If your estranged adult child once gave you a greeting card addressed to #1 Mom or Dad, you might be confused. How did you go from being the best parent ever to being rejected by your child? It happens. The child who won’t return a parent’s texts today is the very same one who wrote
This is the archive of featured newsletter articles, with the newest at the top.
Browse by topic using the categories to the right (or at the bottom of the page if you’re on your phone).
Happy New Year! As a parent who’s estranged from an adult child or children, you may feel like your options for how to move forward in the new year with your child are limited. Or even non-existent. Your child seems to hold all the cards. If s/he won’t talk to you, what are you supposed
Think for a moment about how your parents raised you. Were they permissive, authoritarian, or authoritative? Psychologist Diana Baumrind (1927-2018) observed these 3 different parenting styles and noticed distinct outcomes for children… Permissive parents view their children more or less as equals. The parent is a resource for the child to access, but doesn’t place
I often say that reconciliation between parents and estranged adult children is a process, not an event. It’s not like on Monday you’re estranged, on Tuesday you reconcile, and on Wednesday everything is back to normal. During and after reconciliation, things can feel anything but normal. You’re walking on eggshells, trying to avoid a replay
We all have people, circumstances and events that affect and concern us. Let’s call that group of items our “circle of concern.” Our personal circles of concern may overlap, but what concerns one person might not concern another. For example, any kind of legislation affecting mental health professionals in Colorado and Oregon will fall within
Well over half of all estranged adult children, according to one website, would like to receive an apology from the parents they’ve rejected. Of course, many of those parents would appreciate receiving an apology themselves. Their hearts are broken by what feels like callous disregard and disapproval from their estranging children. This creates a dilemma.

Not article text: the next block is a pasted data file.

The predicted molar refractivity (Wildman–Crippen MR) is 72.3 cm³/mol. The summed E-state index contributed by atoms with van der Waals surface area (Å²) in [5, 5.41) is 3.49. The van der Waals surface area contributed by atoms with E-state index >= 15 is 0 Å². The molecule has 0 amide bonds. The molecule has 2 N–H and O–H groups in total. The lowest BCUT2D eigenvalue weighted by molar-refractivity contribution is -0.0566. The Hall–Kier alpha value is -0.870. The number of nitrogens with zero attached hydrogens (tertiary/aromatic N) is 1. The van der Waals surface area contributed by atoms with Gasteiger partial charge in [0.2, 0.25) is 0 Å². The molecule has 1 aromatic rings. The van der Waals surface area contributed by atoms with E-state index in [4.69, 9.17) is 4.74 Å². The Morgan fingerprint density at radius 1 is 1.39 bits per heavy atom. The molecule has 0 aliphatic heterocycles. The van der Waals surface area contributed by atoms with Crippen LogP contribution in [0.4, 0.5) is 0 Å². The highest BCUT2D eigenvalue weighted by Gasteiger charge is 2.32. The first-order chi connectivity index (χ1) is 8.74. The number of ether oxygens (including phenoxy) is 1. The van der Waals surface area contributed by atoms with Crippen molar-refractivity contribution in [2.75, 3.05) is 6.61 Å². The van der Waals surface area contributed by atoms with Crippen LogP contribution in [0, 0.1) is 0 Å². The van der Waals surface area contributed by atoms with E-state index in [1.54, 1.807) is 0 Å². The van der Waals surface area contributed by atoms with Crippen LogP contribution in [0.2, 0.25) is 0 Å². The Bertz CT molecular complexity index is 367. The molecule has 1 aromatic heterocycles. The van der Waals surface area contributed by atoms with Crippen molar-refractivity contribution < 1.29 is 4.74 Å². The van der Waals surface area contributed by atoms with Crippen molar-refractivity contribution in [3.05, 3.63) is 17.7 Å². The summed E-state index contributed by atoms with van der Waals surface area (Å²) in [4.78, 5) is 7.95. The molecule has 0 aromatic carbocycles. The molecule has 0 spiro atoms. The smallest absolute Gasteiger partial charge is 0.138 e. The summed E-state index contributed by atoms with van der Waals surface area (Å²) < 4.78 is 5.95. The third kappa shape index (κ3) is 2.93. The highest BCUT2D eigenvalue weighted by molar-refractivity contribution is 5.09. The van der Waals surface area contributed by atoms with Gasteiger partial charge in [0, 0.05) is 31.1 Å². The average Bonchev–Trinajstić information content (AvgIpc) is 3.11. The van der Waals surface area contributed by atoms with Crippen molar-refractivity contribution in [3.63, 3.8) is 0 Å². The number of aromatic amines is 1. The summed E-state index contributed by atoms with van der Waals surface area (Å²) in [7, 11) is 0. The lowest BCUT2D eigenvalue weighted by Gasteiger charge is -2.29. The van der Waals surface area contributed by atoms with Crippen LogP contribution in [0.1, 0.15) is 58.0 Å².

Living with estrangement from an adult child or children is like living with post-traumatic stress disorder (PTSD). You’re often in your own world of pain. You may spend a lot of time in your head, in the past or future, more than in your body and the present moment. The “here and now” of your
Here in the U.S., we’re celebrating Independence Day this week. And while you may be thinking about your child’s “independent” decision to cut ties with you, I’d like to talk about your independence. Actually, independence is just one aspect of a developmental process called individuation, which you may have heard me talk about with regard
If you have any contact with your child at all, you might feel dismayed at how inconsistent it is. You may be in the post-reconciliation phase, when you hoped everything would be fine again. Or their inconsistency might be part of an on-again, off-again cycle of “now you see me, now you don’t,” and reconciliation